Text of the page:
Francisco
Oct. 14-17
*»
OVER!!
Wed.-Sat.
8:30-
Midnight
Oct. 21-24
ALSO APPEARING:
"Peter Chabanowich"
at the piano
Mon & Tues 9:00 - Midnight
$1 at the door Qct.   13,  19 & 20
Student Union Big - main Floor
that our well-meant help to over-
populated countries will only accelerate their growth-momentum and
make the ultimate misery all the
more catastrophic.
What will Kurt say next? Now
that you're no doubt engrossed in
this fascinating, if not fascist, argument, you'll no doubt pick up The
Ubyssey next Thursday to read the
exciting conclusion to this incredibly long diatribe. In other words, this
is concluded next issue.
Perspectives is a column of opinion, analysis and other assorted
frothings-at-the-mouth open to
members of the university community. Kurt Preinsperger writes lots of
letters to The Ubyssey, and happens
to be a student.
HYPNOTHERAPY
proven Results in the Control J.
Confidence, Memory/Concentration
Smoking, Weight, Anxiety/Stress,
CERTIFIED HYPNOTHERAPISTS
681-7388
ALPHA HYPNOSIS CLINIC
EXPERIENCE THE IMPOSSIBLE
Sponsored by Campus Crusade (or Christ
Sun.. Oct. 25—8:00 p.im.
SUB Ballroom
Tickets $4 advance,
$5 at the door
SUB ticket office and various
faculties.
Ministry of Forests
PROTECTION BRANCH
RAPATTACK:
The Ministry of Forests is accepting
applications for potential openings
on it's Helicopter Rappel Crews for
the 1982 and subsequent fire
seasons.
Applications will be accepted to
November 15, 1981. Employment
starts in the spring of 1982 and terminates in the fall.
— Candidates must weight less than
170 pounds.
— Must be in good physical condition.
— Should have chain saw experience.
— Fire fighting experience preferred.
— Must be willing to travel
throughout the Province on short
notice.
— Must be willing to undertake and
pass an extensive training course.
-W.C.B.    First   Aid    Certificate
preferred.
All Applications must be mailed
to: Ministry of Forests, Protection   Branch,   1460 Government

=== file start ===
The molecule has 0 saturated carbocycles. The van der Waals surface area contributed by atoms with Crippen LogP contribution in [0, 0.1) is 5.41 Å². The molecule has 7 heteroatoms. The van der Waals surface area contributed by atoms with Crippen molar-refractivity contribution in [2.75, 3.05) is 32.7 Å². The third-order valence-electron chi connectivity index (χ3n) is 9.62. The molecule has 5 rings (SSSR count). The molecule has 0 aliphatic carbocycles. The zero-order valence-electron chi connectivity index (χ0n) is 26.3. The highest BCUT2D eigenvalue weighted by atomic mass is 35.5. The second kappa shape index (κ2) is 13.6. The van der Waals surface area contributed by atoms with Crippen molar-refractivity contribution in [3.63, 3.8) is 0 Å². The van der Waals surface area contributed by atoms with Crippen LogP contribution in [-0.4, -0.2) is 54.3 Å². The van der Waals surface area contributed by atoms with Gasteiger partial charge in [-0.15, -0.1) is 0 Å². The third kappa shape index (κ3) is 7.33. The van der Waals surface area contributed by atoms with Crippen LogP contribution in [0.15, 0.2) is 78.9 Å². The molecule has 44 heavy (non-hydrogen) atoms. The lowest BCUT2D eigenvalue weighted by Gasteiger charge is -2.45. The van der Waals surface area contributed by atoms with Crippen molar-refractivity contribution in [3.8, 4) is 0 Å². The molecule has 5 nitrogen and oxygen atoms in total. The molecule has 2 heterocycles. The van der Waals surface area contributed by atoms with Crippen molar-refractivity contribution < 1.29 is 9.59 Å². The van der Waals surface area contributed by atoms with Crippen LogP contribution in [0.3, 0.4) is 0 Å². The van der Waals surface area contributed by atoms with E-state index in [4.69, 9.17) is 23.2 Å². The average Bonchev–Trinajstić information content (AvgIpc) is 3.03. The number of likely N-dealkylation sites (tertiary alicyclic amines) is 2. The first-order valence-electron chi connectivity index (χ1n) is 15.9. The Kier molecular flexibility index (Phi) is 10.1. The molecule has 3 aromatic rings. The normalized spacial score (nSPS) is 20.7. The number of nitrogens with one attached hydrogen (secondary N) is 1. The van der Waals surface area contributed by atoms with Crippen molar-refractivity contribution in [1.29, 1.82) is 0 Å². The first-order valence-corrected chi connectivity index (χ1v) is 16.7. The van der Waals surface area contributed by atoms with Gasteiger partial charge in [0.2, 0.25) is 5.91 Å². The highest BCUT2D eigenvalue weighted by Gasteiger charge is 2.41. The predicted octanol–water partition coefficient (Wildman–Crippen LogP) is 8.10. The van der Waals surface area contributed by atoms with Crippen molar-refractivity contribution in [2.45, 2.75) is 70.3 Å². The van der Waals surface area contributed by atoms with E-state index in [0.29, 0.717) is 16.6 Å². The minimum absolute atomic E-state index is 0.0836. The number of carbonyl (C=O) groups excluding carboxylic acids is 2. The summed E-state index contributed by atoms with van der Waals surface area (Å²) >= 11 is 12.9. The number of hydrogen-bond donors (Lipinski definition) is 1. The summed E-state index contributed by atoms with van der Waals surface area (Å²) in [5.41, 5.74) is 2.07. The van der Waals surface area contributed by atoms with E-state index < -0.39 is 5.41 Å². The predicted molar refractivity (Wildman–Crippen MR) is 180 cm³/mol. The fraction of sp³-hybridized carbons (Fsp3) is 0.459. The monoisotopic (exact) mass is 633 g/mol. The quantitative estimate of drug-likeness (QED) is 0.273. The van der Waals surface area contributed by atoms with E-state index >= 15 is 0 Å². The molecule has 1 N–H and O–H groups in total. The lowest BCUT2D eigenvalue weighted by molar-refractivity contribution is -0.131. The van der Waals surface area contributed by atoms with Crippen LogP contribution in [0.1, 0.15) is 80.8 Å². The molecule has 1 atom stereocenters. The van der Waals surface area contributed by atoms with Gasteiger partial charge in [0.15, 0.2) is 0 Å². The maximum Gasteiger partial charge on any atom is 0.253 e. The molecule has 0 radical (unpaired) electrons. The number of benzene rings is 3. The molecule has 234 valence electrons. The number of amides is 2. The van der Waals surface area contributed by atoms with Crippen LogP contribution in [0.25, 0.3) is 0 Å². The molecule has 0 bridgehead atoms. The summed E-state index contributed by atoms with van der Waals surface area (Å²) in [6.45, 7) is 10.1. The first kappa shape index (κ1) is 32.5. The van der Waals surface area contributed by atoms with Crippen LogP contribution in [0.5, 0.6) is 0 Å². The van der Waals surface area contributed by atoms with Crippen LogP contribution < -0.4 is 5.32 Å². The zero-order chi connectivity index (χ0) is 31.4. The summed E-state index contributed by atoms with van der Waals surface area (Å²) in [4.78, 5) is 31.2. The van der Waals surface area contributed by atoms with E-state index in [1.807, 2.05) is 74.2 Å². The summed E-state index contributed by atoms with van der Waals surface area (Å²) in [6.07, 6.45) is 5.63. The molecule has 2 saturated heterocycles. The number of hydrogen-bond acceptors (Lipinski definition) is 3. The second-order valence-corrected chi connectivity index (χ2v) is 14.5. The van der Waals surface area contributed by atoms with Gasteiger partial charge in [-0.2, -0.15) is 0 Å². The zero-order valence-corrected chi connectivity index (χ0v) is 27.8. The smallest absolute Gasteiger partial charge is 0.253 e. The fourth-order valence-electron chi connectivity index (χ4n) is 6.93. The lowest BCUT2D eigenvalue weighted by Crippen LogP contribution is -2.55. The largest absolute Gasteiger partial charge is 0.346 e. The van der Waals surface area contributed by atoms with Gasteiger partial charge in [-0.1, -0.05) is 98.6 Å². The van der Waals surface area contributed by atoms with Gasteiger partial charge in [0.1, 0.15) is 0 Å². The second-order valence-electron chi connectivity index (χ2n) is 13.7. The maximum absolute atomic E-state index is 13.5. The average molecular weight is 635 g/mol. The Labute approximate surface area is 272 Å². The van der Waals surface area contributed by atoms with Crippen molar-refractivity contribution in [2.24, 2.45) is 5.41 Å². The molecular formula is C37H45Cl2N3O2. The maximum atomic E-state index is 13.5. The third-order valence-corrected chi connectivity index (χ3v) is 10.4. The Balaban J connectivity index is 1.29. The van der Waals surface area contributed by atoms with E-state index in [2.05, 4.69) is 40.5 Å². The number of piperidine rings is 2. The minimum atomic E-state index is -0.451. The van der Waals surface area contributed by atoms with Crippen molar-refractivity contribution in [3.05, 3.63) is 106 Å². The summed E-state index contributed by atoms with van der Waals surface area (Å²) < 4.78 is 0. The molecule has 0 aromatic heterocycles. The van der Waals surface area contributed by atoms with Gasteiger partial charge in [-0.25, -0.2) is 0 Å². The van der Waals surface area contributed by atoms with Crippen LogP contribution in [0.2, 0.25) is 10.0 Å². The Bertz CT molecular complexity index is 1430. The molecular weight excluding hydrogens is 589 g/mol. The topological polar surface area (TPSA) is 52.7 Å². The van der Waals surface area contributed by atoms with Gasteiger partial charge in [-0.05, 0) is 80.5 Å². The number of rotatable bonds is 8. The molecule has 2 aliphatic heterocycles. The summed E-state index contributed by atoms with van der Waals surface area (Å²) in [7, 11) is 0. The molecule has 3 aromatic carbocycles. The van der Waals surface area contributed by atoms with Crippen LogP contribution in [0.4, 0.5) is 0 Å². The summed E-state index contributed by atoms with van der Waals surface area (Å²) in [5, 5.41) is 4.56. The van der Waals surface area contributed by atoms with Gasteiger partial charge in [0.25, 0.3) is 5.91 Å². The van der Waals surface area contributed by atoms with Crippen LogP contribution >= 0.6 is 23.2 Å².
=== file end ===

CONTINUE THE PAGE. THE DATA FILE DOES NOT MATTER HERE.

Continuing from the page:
St.. Victoria, B.C. V8W 3E7
Attention: J. P. Dunlop
r
Coopers
&Lybrand
chartered accountants providing
the full range o* financial and
business services in 21 Canadian
cities, and 90 countries around
the world through Coopers & Lybrand
(International).
APPLICATIONS NOW BEING
ACCEPTED FOR POSITIONS ON
STUDENT ADMINISTRATIVE
COMMISSION (S.A.C.) AND
STUDENTS COURT
Applications   my   be   picked   up   and
returned to the Executive Secretary in
SUB 238.
Applications must be submitted before
4:30 p.m. Friday, October23 Page 6
THE    UBYSSEY
Tuesday, October 20,1981
Tween Classes
j
TODAY
TROTSKYIST LEAGUE
Marxist  litercture and  discussion,   noon,   SUE
plaza
LSM
Supper followed by film Free Namibia and dis
cusston, 6 p.m., Lutheran campus centre
GAY UBC
Organizational meeting, noon, SUB 115
UBC SPORTS CAR CLUB
Executive meeting  all welcome,  especially executives, noon, VOC cages below SUB.
LAW STUDENTS LEGAL
ADVICE PROGRAM
F-ree legal assistance and referrals operated by
law students, noon to 2 p.m., SUB 111.
UBC CYCLING CLUB
Constitution ratification and election of officers,
noon, Biology 2449.
PRE MED
Or   J    Goldie speaks on cancer,   noon,  IRC  1
New memberships being accepted
CCCM
Community  worship,   noon    Lutheran   campus
centre.
C C   PIRG
Steering committee meeting, all welcome, noon,
SUB 119.
AOVENTIST CHRISTIAN STUDENT
Seminar, group discussion on First Corinthians.
all welcome, noon. SUB 213.
WEDNESDAY
CHINESE CHRISTIAN FELLOWSHIP
Fellowship time, noon, SUB 111
CHESS CLUB
Analysis of games from the current world championship match between Korchnoi and Karpov
/ 30 to 9 30 p.m , Scarfe 204
WUSC